Bob Blum wrote:1) SARDINES, HERRING, SALMON
Rationale: They're tasty. Those cans of sardines or herring are cheap. They kill my appetite. Sardines and herring are not top predators like salmon, so they are far less apt to contain mercury or halogenated hydrocarbons. I do eat wild-caught salmon, but it's expensive (unless you buy the cans), and is more apt to contain mercury. I dislike the fact that eating salmon is not globally sustainable. I'm convinced that fish has been part of a hominin diet for millions of years.

Fatty fish are high in omega-3 fatty acids. With all that DHA, fish is pure brain food. Or, as my mother used to say, "fish is bene-fish-al."
After reading that, I became interested in canned fish, which has led to my earlier questions about it.

Victoria
WINNER of the 2015 Boglehead Contest. | Every joke has a bit of a joke. ... The rest is the truth. (Marat F)

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dm200
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Re: [Eating] Fish

Post by dm200 » Wed Apr 23, 2014 1:36 pm

Chicken of the Sea canned mackerel has become a regular part of the rotation of fish that I eat. It costs less then $2.00 for a can (about 15 oz.) at the local grocery store where I do much of my grocery shopping. The "details" on the label change - sometimes "Jack Mackerel", sometimes "Chub Mackerel" and sometimes just "Mackerel".

http://chickenofthesea.com/products/mackerel

protagonist
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Re: [Eating] Fish

Post by protagonist » Wed Apr 23, 2014 4:57 pm

VictoriaF wrote: I, too, avoid farmed salmon, when I know that it's farmed; and I, too, have some faith in Trader Joe's. And so my frozen Alaskan salmon appears to be fine. The problem is that right now I don't live near a Trader Joe's and get my groceries from Costco.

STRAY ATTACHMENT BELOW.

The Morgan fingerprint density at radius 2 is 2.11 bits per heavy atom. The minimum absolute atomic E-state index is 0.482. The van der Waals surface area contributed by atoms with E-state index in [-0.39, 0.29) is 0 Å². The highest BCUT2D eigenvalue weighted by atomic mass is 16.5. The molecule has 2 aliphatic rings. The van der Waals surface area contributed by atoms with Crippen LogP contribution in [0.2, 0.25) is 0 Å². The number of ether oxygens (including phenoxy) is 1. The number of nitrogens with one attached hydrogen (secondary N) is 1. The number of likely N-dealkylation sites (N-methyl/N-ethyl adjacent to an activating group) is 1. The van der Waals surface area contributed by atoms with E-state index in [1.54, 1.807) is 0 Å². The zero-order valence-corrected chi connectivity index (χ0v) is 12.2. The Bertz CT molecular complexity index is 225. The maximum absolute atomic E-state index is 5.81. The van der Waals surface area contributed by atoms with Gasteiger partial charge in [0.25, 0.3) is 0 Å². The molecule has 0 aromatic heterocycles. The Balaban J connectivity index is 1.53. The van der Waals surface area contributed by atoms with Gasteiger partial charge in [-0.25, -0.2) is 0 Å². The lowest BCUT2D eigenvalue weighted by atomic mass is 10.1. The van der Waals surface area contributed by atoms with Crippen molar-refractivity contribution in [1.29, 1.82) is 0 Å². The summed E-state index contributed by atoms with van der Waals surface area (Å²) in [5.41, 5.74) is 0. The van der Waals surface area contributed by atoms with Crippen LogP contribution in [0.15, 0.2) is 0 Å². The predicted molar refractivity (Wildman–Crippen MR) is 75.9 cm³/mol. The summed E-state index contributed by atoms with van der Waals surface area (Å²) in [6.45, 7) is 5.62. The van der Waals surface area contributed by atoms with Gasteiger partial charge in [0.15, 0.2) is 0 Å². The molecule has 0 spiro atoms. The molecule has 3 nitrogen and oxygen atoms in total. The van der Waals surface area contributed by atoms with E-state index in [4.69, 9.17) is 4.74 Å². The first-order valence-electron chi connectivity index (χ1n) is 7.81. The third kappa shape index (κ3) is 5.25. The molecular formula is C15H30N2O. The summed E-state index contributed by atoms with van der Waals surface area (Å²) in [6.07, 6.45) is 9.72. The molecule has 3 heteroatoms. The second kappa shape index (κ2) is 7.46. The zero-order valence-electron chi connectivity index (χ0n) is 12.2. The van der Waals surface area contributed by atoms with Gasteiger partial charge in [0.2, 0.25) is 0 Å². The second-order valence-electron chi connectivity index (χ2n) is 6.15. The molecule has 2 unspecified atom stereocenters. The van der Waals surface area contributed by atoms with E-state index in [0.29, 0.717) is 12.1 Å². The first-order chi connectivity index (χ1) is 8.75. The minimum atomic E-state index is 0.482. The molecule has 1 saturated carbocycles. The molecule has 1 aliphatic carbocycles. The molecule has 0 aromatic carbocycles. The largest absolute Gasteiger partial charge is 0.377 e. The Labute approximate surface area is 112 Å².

Victoria
I buy a lot of things at Trader Joe's but as far as fish goes, only the smoked salmon. I'm not that impressed with their other fish. I buy most of my fish- halibut, tuna, sea bass, mahi mahi- "fresh" (??) at the fish market a few blocks from my house. Exception: Stop n Shop sells frozen "wild Alaskan" (??) salmon, I think usually about $15-20/lb but often on sale for $10/lb. I eat it at least once a week , seared carpaccio (30 secs-1 min/side)- different preparations (sometimes I coat it with herbs depending on what I have fresh, sometimes zaatar.....often I marinate it in Trader Joe's "Island Soyaki" and add lemon, ginger and wasabi - yum).....serve it on a bed of salad. It is always delicious, tastes very fresh, never any "fishy" smell. I'm surprised how consistently good it is.

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dm200
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Re: [Eating] Fish

Post by dm200 » Wed Apr 23, 2014 5:54 pm

As, I believe, I may have stated before - I also regularly eat Costco's "Wild Alaska Salmon Burgers". The burgers are 1/4 pound, frozen and do not have bread (or similar) filler. As far as I can tell, these are a very good and healthful value - and taste very good as well!

stoptothink
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Re: [Eating] Fish

Post by stoptothink » Wed Apr 23, 2014 6:08 pm

dm200 wrote:As, I believe, I may have stated before - I also regularly eat Costco's "Wild Alaska Salmon Burgers". The burgers are 1/4 pound, frozen and do not have bread (or similar) filler. As far as I can tell, these are a very good and healthful value - and taste very good as well!